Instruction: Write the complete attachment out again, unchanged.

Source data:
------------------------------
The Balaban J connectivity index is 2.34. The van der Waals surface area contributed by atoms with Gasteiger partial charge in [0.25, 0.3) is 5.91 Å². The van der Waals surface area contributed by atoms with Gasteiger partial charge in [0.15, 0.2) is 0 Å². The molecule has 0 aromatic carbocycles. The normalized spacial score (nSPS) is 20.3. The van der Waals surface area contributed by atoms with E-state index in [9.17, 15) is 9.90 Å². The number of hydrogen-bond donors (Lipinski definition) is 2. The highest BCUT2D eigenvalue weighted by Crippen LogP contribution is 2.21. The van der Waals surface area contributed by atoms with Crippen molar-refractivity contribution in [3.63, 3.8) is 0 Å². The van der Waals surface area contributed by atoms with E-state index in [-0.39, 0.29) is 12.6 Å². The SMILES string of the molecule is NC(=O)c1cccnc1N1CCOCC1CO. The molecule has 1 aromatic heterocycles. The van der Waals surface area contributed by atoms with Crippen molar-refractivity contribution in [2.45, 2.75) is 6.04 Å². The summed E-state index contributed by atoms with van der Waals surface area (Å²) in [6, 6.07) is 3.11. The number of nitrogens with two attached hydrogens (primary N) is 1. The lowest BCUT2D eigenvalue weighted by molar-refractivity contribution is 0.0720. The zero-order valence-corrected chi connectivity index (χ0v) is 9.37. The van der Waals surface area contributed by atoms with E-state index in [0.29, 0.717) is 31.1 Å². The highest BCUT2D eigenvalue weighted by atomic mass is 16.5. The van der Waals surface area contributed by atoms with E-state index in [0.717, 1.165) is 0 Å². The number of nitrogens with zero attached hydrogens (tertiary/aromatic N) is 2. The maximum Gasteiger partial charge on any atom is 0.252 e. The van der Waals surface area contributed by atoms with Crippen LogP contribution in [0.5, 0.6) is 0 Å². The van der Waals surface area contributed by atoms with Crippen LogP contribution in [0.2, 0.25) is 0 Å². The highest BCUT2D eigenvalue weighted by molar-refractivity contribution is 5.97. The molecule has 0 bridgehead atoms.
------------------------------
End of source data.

The Balaban J connectivity index is 2.34. The van der Waals surface area contributed by atoms with Gasteiger partial charge in [0.25, 0.3) is 5.91 Å². The van der Waals surface area contributed by atoms with Gasteiger partial charge in [0.15, 0.2) is 0 Å². The molecule has 0 aromatic carbocycles. The normalized spacial score (nSPS) is 20.3. The van der Waals surface area contributed by atoms with E-state index in [9.17, 15) is 9.90 Å². The number of hydrogen-bond donors (Lipinski definition) is 2. The highest BCUT2D eigenvalue weighted by Crippen LogP contribution is 2.21. The van der Waals surface area contributed by atoms with Crippen molar-refractivity contribution in [3.63, 3.8) is 0 Å². The van der Waals surface area contributed by atoms with E-state index in [-0.39, 0.29) is 12.6 Å². The SMILES string of the molecule is NC(=O)c1cccnc1N1CCOCC1CO. The molecule has 1 aromatic heterocycles. The van der Waals surface area contributed by atoms with Crippen molar-refractivity contribution in [2.45, 2.75) is 6.04 Å². The summed E-state index contributed by atoms with van der Waals surface area (Å²) in [6, 6.07) is 3.11. The number of nitrogens with two attached hydrogens (primary N) is 1. The lowest BCUT2D eigenvalue weighted by molar-refractivity contribution is 0.0720. The zero-order valence-corrected chi connectivity index (χ0v) is 9.37. The van der Waals surface area contributed by atoms with E-state index in [0.29, 0.717) is 31.1 Å². The highest BCUT2D eigenvalue weighted by atomic mass is 16.5. The van der Waals surface area contributed by atoms with E-state index in [0.717, 1.165) is 0 Å². The number of nitrogens with zero attached hydrogens (tertiary/aromatic N) is 2. The maximum Gasteiger partial charge on any atom is 0.252 e. The van der Waals surface area contributed by atoms with Crippen LogP contribution in [0.5, 0.6) is 0 Å². The van der Waals surface area contributed by atoms with Crippen LogP contribution in [0.2, 0.25) is 0 Å². The highest BCUT2D eigenvalue weighted by molar-refractivity contribution is 5.97. The molecule has 0 bridgehead atoms.